Originally from Chicago, with an Eastern European background, Diana Rein combines a soulful voice with the soaring melodies of her blues-rock guitar.

Long road, released on May 16, is the latest album by Diana Rein. Rein proves she has multiple talents not just writing, recording and producing Long road, she also sings and plays solo, bass and rhythm guitars.

The album, which includes twelve original tracks, was mixed and mastered by Peter Duff in San Diego.

The opening track, “Long Road,” begins with a haunting vocals before a slow blues melody creates warmth and depth, amid clear guitar pauses interspersed with vocal lines.

A small negative factor is the lack of feel that a human drummer often brings to a band. The intro to “Wild One” highlights this gap in what is an otherwise formidable blues-rock riff. Rein’s main guitar work is reminiscent of his stated main influence, the late Stevie Ray Vaughan.

“Livin ‘Loud” features a high reverberating guitar melody through the verse. After a pre-chorus and chorus that seems to lead to something huge, Rein takes us on a flight of jazz-blues fantasy before returning to the song’s basic melody and rhythm.

A tight staccato chorus line, punchy guitar work and call and response vocals are the highlights of “Green Light” in which Rein’s solo takes us into a vocal training where she pushes herself hard.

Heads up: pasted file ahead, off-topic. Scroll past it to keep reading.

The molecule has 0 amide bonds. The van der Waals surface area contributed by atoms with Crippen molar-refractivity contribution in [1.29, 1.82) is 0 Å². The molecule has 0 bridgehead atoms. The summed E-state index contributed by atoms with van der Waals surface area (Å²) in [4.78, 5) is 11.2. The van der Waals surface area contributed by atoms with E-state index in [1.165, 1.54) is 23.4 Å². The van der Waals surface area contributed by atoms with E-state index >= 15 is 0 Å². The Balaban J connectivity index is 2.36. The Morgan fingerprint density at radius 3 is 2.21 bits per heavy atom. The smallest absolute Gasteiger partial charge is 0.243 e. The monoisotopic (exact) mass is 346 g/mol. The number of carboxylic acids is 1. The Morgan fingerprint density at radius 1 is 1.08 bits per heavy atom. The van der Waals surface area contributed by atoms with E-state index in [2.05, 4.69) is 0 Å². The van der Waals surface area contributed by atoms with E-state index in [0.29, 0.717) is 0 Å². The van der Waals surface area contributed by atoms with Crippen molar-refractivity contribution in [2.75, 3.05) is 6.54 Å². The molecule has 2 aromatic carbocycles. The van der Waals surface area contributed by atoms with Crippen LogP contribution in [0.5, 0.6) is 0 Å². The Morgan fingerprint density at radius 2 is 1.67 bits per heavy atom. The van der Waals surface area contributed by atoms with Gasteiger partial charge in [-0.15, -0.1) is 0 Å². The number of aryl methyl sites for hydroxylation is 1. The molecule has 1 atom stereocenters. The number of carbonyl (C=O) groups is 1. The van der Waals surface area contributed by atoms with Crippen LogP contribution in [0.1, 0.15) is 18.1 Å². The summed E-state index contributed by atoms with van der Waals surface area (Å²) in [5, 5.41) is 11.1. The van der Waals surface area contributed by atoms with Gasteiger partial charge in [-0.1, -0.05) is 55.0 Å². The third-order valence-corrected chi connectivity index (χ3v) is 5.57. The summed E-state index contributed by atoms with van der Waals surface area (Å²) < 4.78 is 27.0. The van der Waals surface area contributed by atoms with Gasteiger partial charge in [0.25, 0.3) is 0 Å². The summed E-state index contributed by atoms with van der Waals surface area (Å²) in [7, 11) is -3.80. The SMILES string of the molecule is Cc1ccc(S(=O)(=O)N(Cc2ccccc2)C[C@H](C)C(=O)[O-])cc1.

“Rebel with a Cause” is the most catchy track on the album, with tight riffs, gritty guitar sound, savory lead breaks and a more natural feel on the drums.

“The Real Thing” has a fast tempo feel, with the guitar riff reflected by the tom-toms and a powerful lead vocals.

The album shows some cohesive lines of melodic guitar riffs under a reverberating heavy lead guitar line. Rein’s strong vocal performance and multi-instrumental talents are evident. This sound continues in “Done Me Dirty” before the sensation returns to the sweet ballad “Don’t Walk Away”.

Another great melodic riff with funk-up vocals add to the impact of “Come Back Home,” and Rein again shows his wide vocal range through the chorus.

The opening guitar work of “Wicked” is perhaps the best on the album, and the song pushes through some amazing vocals, then turns into an insistent ballad with beautiful solo work until the end.

“Down Down Down” opens with a vocal / guitar intro before the verse’s almost motown main beat. The highlight is a somewhat unruly rhythm guitar, which brings a sense of passion to the song.

The closing track, “Peace,” is a mellow instrumental number, with clean guitar work that brings a dreamy quality to the song.

As Rein performs and sings with passion on the album, it would be interesting to see her perform live with a full band. Such a setting can give us the chance to hear him tear up with his voice and experience his potential to play the blues as only a live performance will allow.

Diana Rein
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